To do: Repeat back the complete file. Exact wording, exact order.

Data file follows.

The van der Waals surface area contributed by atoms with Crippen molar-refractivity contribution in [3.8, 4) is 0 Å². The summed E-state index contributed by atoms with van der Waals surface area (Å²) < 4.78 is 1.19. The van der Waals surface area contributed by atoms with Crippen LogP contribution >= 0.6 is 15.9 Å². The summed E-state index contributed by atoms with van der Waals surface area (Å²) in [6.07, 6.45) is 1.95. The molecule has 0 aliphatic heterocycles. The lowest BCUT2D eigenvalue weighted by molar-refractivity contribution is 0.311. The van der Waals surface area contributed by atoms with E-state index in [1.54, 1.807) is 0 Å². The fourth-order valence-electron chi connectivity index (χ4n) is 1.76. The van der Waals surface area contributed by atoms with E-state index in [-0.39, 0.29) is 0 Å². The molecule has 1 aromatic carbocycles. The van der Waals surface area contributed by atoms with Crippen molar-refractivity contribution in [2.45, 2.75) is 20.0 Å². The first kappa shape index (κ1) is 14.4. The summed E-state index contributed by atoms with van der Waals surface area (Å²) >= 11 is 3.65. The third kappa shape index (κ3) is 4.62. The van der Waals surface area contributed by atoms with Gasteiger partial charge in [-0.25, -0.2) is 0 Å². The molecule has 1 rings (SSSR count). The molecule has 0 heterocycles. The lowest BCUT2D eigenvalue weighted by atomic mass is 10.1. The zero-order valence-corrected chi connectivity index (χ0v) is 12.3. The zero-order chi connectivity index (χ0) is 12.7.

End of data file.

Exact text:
The van der Waals surface area contributed by atoms with Crippen molar-refractivity contribution in [3.8, 4) is 0 Å². The summed E-state index contributed by atoms with van der Waals surface area (Å²) < 4.78 is 1.19. The van der Waals surface area contributed by atoms with Crippen LogP contribution >= 0.6 is 15.9 Å². The summed E-state index contributed by atoms with van der Waals surface area (Å²) in [6.07, 6.45) is 1.95. The molecule has 0 aliphatic heterocycles. The lowest BCUT2D eigenvalue weighted by molar-refractivity contribution is 0.311. The van der Waals surface area contributed by atoms with E-state index in [1.54, 1.807) is 0 Å². The fourth-order valence-electron chi connectivity index (χ4n) is 1.76. The van der Waals surface area contributed by atoms with E-state index in [-0.39, 0.29) is 0 Å². The molecule has 1 aromatic carbocycles. The van der Waals surface area contributed by atoms with Crippen molar-refractivity contribution in [2.45, 2.75) is 20.0 Å². The first kappa shape index (κ1) is 14.4. The summed E-state index contributed by atoms with van der Waals surface area (Å²) >= 11 is 3.65. The third kappa shape index (κ3) is 4.62. The van der Waals surface area contributed by atoms with Gasteiger partial charge in [-0.25, -0.2) is 0 Å². The molecule has 1 rings (SSSR count). The molecule has 0 heterocycles. The lowest BCUT2D eigenvalue weighted by atomic mass is 10.1. The zero-order valence-corrected chi connectivity index (χ0v) is 12.3. The zero-order chi connectivity index (χ0) is 12.7.